Finance Blog

In Debt? Consider a Debt Management Plan

Written by Mechel Glass on March 19, 2014 in Family Money  |   No comments

The economy is continuing to improve, and many people who saved diligently during the recession to pay off debt are now feeling comfortable enough to borrow again for homes, cars, and other big purchases. As a result, U.S. household debt is climbing at its fastest…

pay off debtThe economy is continuing to improve, and many people who saved diligently during the recession to pay off debt are now feeling comfortable enough to borrow again for homes, cars, and other big purchases.

As a result, U.S. household debt is climbing at its fastest pace in five years. Consumer household debt rose 1.1 percent in the third quarter of 2013 to $11.3 trillion, according to the Federal Reserve Bank of New York.

While the increase in borrowing means consumers are feeling better about the economy, it also means that a certain percentage of people will overextend themselves, while others will experience an untimely job loss or medical debt that will put a major crimp in their finances.

Responsible ways to get back on track from financial trouble

When trouble hits, debt can pile up quickly. Fortunately, nonprofit credit counseling agencies offer repayment plans that can help people get back on track—even those with tens of thousands of dollars in credit card debt.

If you find yourself in debt, a certified credit counselor can help you determine whether you can tackle your financial challenges through budgeting and reduced spending or through a debt management plan, also known as a debt management program or DMP.

A debt management plan is a monthly repayment plan to help consumers pay down their outstanding debt. For a small monthly fee, consumers make a single payment to the nonprofit, which acts similar to a trustee in distributing the funds to creditors.

For example, nonprofit credit counseling agencies with both individuals and their creditors to design a debt management plan that lowers monthly payments, interest rates, and related fees. This enables consumers to repay their entire debt at more favorable terms and on a plan that is within their ability to pay.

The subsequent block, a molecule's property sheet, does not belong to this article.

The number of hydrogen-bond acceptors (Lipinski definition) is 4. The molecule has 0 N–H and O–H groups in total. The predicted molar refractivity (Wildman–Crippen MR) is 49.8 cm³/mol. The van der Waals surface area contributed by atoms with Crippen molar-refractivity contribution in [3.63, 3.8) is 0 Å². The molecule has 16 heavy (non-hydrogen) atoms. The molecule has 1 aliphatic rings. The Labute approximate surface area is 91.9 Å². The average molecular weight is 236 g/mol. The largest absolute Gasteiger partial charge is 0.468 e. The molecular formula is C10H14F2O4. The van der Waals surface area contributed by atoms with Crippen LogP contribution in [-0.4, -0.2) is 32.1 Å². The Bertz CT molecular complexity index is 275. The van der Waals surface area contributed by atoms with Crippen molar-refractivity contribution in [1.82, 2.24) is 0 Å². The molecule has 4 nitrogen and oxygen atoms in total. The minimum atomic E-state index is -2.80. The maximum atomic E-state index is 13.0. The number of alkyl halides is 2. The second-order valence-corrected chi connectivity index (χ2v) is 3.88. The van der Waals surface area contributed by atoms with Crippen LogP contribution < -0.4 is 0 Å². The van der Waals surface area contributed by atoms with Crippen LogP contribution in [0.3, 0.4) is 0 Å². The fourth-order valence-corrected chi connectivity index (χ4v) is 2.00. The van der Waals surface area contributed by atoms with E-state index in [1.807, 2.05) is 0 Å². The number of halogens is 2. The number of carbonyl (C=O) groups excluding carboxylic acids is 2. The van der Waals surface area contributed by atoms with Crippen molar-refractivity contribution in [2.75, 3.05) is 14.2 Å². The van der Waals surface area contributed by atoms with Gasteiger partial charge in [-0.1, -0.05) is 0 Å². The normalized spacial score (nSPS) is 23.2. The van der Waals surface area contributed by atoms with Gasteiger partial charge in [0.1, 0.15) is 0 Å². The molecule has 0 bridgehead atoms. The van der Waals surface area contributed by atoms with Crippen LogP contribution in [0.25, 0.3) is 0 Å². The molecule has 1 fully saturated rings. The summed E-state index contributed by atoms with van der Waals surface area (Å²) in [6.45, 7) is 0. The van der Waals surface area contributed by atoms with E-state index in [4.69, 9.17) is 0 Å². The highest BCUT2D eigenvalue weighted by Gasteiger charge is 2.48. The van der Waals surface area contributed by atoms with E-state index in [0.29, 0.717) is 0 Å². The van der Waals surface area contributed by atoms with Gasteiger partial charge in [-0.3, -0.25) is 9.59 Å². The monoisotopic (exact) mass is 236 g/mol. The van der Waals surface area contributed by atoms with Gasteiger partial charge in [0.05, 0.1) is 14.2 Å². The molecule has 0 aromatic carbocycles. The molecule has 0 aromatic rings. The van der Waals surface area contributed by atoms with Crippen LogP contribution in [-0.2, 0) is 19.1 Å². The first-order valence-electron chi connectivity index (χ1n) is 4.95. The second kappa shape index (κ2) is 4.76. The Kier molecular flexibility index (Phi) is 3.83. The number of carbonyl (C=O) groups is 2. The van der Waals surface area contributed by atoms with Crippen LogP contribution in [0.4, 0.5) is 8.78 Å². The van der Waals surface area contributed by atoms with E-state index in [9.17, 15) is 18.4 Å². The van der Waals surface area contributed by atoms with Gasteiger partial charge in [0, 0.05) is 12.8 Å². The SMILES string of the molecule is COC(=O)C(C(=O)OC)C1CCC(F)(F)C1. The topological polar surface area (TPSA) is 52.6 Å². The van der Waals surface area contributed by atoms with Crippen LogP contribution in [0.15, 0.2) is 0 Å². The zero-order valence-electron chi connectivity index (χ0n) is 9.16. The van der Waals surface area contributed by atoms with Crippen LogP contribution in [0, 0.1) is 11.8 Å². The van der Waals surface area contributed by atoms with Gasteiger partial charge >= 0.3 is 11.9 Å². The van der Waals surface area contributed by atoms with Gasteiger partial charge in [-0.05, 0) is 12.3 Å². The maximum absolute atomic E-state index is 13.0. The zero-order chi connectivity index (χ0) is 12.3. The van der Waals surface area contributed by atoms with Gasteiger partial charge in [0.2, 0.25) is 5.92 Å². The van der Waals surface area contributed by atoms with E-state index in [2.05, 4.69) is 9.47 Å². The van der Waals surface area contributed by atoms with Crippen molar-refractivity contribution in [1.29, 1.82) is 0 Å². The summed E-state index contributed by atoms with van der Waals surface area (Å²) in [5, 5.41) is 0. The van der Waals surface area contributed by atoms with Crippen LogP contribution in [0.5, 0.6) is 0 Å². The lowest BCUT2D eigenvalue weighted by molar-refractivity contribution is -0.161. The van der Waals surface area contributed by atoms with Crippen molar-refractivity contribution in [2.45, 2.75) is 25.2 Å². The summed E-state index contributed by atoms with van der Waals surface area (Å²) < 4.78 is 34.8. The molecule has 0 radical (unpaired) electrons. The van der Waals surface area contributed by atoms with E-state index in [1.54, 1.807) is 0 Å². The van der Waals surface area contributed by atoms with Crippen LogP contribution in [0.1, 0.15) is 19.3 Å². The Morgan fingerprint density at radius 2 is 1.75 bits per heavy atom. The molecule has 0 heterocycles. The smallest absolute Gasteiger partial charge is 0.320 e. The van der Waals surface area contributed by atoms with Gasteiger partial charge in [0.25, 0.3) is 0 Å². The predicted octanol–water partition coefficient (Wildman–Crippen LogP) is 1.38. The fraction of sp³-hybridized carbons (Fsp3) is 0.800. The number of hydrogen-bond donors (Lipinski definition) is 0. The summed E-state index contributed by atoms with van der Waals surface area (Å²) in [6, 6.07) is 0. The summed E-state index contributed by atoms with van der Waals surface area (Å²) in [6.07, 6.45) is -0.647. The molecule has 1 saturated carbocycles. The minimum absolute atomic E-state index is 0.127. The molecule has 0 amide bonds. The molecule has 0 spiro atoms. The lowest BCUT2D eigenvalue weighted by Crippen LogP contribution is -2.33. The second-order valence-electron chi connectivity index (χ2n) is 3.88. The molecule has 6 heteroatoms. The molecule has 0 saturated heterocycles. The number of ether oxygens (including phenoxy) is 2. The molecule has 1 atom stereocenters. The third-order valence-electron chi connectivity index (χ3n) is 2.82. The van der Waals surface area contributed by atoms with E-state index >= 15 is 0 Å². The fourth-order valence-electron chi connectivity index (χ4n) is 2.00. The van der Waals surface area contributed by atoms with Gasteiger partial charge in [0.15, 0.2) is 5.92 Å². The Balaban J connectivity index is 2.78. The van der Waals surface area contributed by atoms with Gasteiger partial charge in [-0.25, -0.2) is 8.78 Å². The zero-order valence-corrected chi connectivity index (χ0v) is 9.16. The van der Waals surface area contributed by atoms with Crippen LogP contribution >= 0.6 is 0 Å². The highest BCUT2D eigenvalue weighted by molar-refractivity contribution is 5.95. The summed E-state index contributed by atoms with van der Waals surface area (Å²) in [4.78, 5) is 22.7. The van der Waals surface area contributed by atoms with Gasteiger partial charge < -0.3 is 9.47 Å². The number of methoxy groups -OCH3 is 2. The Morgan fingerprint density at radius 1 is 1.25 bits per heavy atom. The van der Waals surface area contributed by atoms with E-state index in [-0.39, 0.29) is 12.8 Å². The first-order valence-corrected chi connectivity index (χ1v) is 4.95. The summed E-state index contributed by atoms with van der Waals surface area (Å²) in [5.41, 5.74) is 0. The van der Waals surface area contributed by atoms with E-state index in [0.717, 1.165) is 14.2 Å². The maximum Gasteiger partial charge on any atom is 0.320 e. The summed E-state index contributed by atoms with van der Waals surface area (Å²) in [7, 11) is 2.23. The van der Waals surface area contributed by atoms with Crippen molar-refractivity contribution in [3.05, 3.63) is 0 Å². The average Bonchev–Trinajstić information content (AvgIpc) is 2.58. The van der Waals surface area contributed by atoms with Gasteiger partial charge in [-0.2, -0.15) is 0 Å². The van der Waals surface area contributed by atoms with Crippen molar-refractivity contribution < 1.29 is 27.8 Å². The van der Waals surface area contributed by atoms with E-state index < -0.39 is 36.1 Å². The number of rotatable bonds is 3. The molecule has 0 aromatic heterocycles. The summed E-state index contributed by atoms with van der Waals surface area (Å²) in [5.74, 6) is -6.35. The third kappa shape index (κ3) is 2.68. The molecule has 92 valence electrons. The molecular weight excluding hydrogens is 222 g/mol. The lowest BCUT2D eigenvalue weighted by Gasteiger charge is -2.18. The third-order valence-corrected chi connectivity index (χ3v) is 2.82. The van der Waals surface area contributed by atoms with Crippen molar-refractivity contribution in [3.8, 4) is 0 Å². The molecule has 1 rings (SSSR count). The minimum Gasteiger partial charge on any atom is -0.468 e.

Like many long-term plans, a debt management plan takes time to be effective. The repayment period varies based on the amount owed and the repayment terms, but for most people the average plan is structured to repay debt in 36 to 60 months.

Some people opt for this type of plan soon after the holidays, while others choose it when late payments have caused their credit card interest rates to soar. Consumers who enroll in a debt management plan often see interest rates on their credit cards drop. Lower interest rates can result in lower payments, which may help cardholders repay their balances.

How do I know if a debt management plan is right for me?

Not everyone will qualify for a debt management plan. After all, creditors are interested in receiving their full payment, so they must be convinced that an individual can no longer make regular payments.

How do you know if you may be a candidate for such a plan? Look for these warning signs:

  • You are using credit cards to cover daily living expenses.
  • You are making only minimum payments on credit cards or struggling to make the minimum payments.
  • You are carrying multiple credit cards and rotating their use to juggle balances and due dates.
  • You are making late payments or missing payments for more than one month.
  • You are charging more each month on your credit cards than you are paying toward the balance.
  • You have credit cards that are close to or at their limits.
  • You don’t know how much you owe.
  • You are dealing with calls from creditors.

Ignoring the problem won’t make it go away, so get help at the first sign of trouble. That can make the difference between a short-term financial setback and a financial disaster.

Mechel Glass is the Vice President of Education for ClearPoint Credit Counseling Solutions. She is responsible for developing the curriculum and financial education materials for online classes including webinars, podcasts, videos, and listen-on-demand classes. She provides support and training for the agency’s community outreach programs and staff, including financial education specialists in 15 states. Glass also manages the development and reporting of the agency’s online education, and she is the co-author of The Veteran’s Money Book (Career Press, April 2014).                 

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